With that said, the Samsung Galaxy recently showed up in a new color option: White. All previous images of the Galaxy detailed a sharp looking black but we think this White Galaxy offers a pristine, clean color that suits the device well. Though we usually tend to lean toward black for our gadgets, we think Android Devices look incredible in white.
What about you guys? What's your favorite color for your phones?
Opera CEO, Jon Von Tetzchner, recently stated that their full-fledged browser Opera Mobile will be coming to Android. To quote:
"Yes, we are working on an Android version," von Tetzchner said.
He doesn't give a specific timeline but hopefully it comes out sooner than later. Opera Mini is currently available on Android but Opera Mini doesn't contain the full capabilities of Opera Mobile. Opera Mobile is more powerful and full featured, rendering HTML on the device to access interactive services like those using AJAX and the ability for tabbed browsing. Opera Mobile also includes a download manager, flexible bookmark management, and is reported to be fairly speedy. Opera Mini can only reformat web pages through Opera's servers to deliver in a mobile friendly format.
We're pretty sure Opera Mobile is the best way to go in the Mobile vs Mini argument but we're more excited to see if Opera Mobile can hang with the already great Android Browser. What do you guys think?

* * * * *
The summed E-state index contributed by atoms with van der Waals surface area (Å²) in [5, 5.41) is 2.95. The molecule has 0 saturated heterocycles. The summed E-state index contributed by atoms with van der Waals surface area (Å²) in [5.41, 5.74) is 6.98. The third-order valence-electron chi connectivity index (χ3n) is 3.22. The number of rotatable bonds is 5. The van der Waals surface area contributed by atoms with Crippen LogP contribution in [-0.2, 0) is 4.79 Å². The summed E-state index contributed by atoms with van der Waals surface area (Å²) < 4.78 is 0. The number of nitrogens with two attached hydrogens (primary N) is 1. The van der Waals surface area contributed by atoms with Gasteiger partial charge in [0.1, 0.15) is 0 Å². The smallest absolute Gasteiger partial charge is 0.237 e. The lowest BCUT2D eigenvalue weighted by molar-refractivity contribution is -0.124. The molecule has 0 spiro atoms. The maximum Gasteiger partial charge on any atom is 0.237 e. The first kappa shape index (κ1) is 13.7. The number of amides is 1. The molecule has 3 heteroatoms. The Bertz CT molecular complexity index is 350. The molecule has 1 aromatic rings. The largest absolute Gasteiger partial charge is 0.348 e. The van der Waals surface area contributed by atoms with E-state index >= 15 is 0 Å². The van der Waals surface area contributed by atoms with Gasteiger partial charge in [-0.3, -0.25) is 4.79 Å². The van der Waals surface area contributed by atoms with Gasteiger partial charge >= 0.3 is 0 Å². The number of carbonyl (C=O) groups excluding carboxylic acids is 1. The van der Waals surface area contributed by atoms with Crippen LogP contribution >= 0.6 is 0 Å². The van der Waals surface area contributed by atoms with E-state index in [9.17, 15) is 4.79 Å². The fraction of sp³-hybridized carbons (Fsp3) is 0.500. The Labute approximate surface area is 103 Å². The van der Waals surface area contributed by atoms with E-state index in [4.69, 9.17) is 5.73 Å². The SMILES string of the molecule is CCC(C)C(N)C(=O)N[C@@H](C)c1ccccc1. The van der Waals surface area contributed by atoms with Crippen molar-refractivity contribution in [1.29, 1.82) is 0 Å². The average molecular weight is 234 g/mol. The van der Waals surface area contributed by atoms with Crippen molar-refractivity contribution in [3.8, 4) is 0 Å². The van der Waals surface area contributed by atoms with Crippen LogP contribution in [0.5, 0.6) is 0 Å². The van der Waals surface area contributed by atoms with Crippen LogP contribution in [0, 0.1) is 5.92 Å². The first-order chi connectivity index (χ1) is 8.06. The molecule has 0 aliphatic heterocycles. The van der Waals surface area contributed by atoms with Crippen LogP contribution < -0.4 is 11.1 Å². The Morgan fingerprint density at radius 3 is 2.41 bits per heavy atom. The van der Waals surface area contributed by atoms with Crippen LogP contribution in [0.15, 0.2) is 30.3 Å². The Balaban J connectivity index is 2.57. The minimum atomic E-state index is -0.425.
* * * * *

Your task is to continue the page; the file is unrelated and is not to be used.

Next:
The T-Mobile myTouch 3G just launched yesterday and when a flagship product like that gets released with '3G' in its name, you better have your 3G coverage right. So it's onward with the T-Mobile 3G rollout and this latest update is pretty impressive. Buffalo, Syracuse, and Rochester, New York are all enjoying the benefits of T-Mobile 3G along with Bakersfield, Santa Clarita, and Simi Valley, California.
There's still plenty of cities left, so hopefully T-Mobile will get to you guys in a timely fashion!
It's been rumored before but it looks to be all confirmed now--the HTC Hero will be heading to Sprint. Engadget has seen the official HTC Support Site for the HTC Hero and it detailed the Hero as a Sprint device and that's pretty much that. Sprint is certainly strengthening their product portfolio with the Palm Pre already in tow and the HTC Hero on the way.
What is left up in the air is how long the exclusivity will be (if there will be any exclusivity at all) and what a Sprint CDMA HTC Hero spells for an US GSM version of the Hero. Will there be an unlocked option? Is that no longer a possibility? We'll soon find out.
In the mean time, are you happy with Sprint being the carrier for the HTC Hero? Or would you have preferred T-Mobile or maybe even AT&T or Verizon?
To give a quick overview of the app, the Amazon App for Android allows you to find items by either manually searching, taking a picture of it, or scanning its barcode. It'll definitely improve the Amazon experience on your Android handset. You'll have full access to your account settings, order history, wish list and Amazon 1-Click.